And it will open the URL in the default browser.

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  • 2
    for me, in Ubuntu 16.04, this will open Firefox even though Chromium is set as the default browser in the "Default Applications" setting. Mar 16, 2017 at 10:56
  • this one opens chrome despite another browser is the default Dec 5, 2020 at 13:32
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Just that you may find it useful. A fallback approach, and one liner.

URL="https://www.url.com/some"; xdg-open $URL || sensible-browser $URL || x-www-browser $URL || gnome-open $URL

Good reading for the no familiar with the logical operators https://www.howtogeek.com/269509/how-to-run-two-or-more-terminal-commands-at-once-in-linux/.

; => run in all cases,

|| => run if the precedent command failed (or)

&& => run only if the precedent command succeed

and

var=someval -> set a variable

$var -> invoke the variable

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  • 1
    Consider explaining what this command does so that others that see this know more about your answer. Links are good, but you need to ensure the key content of the link is in your answer if it is part of your answer (incase the link dies in the future). Apr 18, 2019 at 3:23
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    @Zzzach...done! and i get the point. Though it was a simple matter. Apr 18, 2019 at 3:31
  • this one is nice Dec 5, 2020 at 13:34
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With default Ubuntu setup only gnome-open command comes to mind.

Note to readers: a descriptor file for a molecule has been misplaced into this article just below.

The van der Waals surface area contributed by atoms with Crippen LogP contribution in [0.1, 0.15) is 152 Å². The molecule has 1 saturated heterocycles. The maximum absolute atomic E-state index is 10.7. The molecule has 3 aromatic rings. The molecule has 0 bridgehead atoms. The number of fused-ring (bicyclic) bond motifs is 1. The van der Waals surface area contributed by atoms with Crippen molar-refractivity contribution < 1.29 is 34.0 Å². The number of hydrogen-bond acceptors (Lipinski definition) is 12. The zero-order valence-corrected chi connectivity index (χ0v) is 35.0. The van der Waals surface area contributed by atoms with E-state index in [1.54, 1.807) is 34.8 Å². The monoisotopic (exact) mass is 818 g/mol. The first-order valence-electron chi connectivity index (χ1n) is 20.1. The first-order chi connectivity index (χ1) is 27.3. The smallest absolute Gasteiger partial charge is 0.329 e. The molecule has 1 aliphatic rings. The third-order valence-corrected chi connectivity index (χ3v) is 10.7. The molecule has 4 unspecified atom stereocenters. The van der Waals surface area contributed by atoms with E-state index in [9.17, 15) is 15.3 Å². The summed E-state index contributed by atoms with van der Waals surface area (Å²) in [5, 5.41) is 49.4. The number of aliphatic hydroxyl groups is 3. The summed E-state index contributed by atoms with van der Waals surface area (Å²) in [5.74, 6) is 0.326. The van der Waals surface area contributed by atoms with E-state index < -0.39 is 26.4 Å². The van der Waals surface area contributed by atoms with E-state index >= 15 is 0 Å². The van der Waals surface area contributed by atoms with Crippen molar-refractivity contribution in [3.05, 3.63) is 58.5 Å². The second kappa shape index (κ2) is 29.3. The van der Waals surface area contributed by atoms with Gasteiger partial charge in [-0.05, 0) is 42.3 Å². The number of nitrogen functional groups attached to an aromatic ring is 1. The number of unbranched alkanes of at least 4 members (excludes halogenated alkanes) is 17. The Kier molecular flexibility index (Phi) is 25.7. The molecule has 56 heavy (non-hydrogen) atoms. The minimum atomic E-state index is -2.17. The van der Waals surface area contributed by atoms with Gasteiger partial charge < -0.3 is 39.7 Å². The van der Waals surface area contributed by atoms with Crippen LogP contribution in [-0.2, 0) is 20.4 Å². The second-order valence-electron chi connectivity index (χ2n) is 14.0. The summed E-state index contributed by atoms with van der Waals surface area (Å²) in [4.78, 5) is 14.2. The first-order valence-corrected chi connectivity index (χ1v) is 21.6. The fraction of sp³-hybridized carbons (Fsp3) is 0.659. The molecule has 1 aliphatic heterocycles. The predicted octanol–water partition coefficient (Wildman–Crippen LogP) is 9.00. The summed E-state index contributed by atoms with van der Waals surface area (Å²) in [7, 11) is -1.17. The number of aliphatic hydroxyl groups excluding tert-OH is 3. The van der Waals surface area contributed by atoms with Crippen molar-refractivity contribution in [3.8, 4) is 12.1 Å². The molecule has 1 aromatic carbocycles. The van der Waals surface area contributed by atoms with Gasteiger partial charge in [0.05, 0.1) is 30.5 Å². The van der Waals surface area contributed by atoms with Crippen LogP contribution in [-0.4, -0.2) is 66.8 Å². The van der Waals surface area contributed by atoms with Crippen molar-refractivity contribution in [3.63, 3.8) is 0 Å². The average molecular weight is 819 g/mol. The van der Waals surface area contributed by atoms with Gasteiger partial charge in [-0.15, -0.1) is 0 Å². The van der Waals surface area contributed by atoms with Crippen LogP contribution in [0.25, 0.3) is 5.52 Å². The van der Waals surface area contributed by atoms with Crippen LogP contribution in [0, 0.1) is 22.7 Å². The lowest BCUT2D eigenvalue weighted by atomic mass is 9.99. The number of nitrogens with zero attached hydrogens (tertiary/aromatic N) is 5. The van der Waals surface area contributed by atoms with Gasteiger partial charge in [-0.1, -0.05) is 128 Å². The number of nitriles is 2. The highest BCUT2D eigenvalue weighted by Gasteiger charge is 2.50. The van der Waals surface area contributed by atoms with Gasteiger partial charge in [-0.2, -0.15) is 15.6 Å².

gnome-open http://askubuntu.com
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  • 4
    With default Ubuntu setup, sensible-browser and xdg-open commands work as well. Oct 19, 2010 at 12:38
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    The advantage is that you can use gnome-open for almost all file-types, URIs and directories. It's one command to learn, instead of trying to remember about obscure commands like sensible-browser Oct 21, 2010 at 18:19
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    @Stefan Lasiewski: xdg-open should do the same thing - actually, it will call gnome-open, or kde-open, or whatever, depending on your desktop environment. Thus it's more portable. Aug 22, 2011 at 14:37
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    gnome-open is dependent on gnome desktop, better off using xdg as its more common
    – flurbius
    Dec 27, 2017 at 19:59
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    gnome-open is not installed by default lately.